The Greatest Story on Earth
It was 11 PM. I was in Charlotte, North Carolina and returning to my hotel room after a wedding. I turned on the television, hoping to get a mindless rerun, but to my surprise….I got an evangelical sermon!! The preacher was encapsulating his sermon into four points. The first of these points was: “There Cannot be Another Holocaust”. He reminded his audience about Genesis 12:3, God’s promise to Abraham (“in thee shall all the families of the earth be blessed”) and then explained how Christians must protect Jews, and how critical Jewish survival is to the world. I was pleasantly surprised by the content, and thought to myself:
It is gratifying to see that many Christians are now dedicated to preserving our survival. (I’m sure my great grandfather would have found this hard to believe.) . But at the same time I was saddened. How many Jews think this way about themselves? How many of us take Genesis 12:3 as an inspiration?
I know some expressions of Jewish uniqueness can be arrogant and triumphalistic; however, for Jews to therefore ignore their own story is foolish. Even a casual observer cannot overlook the epic history of the Jews. As Winston Churchill put it: "Some people like the Jews, and some do not. But no thoughtful man can deny the fact that they are, beyond any question, the most formidable and the most remarkable race which has appeared in the world." Many non-Jews, like Churchill and this preacher, recognize the remarkable Jewish heritage. Simply put, the Jews have the most remarkable story in history.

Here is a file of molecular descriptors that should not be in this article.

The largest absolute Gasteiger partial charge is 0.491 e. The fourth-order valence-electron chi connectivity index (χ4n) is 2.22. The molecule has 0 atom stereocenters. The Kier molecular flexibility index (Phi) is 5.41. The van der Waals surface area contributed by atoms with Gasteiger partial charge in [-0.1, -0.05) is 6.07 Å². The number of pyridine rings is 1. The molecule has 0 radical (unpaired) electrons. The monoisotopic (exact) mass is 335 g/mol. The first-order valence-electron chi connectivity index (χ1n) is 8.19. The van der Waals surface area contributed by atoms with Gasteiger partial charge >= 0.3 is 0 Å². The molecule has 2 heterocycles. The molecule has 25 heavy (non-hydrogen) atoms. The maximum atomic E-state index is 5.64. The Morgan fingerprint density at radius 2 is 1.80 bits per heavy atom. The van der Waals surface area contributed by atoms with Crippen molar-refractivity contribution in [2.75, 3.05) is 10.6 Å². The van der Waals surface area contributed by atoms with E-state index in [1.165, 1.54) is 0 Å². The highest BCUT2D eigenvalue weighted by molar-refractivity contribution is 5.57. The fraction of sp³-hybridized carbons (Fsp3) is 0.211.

And yet, too many Jews ignore their own story. Leon Weiseltier calls them “slacker Jews”, who are content with a trivial “lox and bagels Judaism”, and are too lazy to learn about their own heritage. The little they do know is negative, and relates to the Holocaust and other catastrophes. It’s a shame that too many Jews have no idea what Genesis 12:3 is about, or why a preacher on late night TV is preaching about Jewish destiny.
It’s time to stop being “slacker Jews”. If we want to be part of the greatest story on earth, we better know something about it. We need to go beyond the tragic and the trivial.
The Talmud tells about Rabbi Hanina Ben Teradyon’s martyrdom. Hanina was wrapped in a Torah scroll, and together they were burned at the stake. As Hanina was dying, he told his students that as he saw the Torah’s parchment burning, but the letters flying in the air.
Hanina is telling us an important message: Beyond the destruction, there is inspiration. Despite the burning parchment, the letters live on, ready to inspire another generation. The flying letters are the key to a Jewish future.
The Jewish future cannot be about ashes alone. We need to catch the flying letters, and tell the greatest story on earth.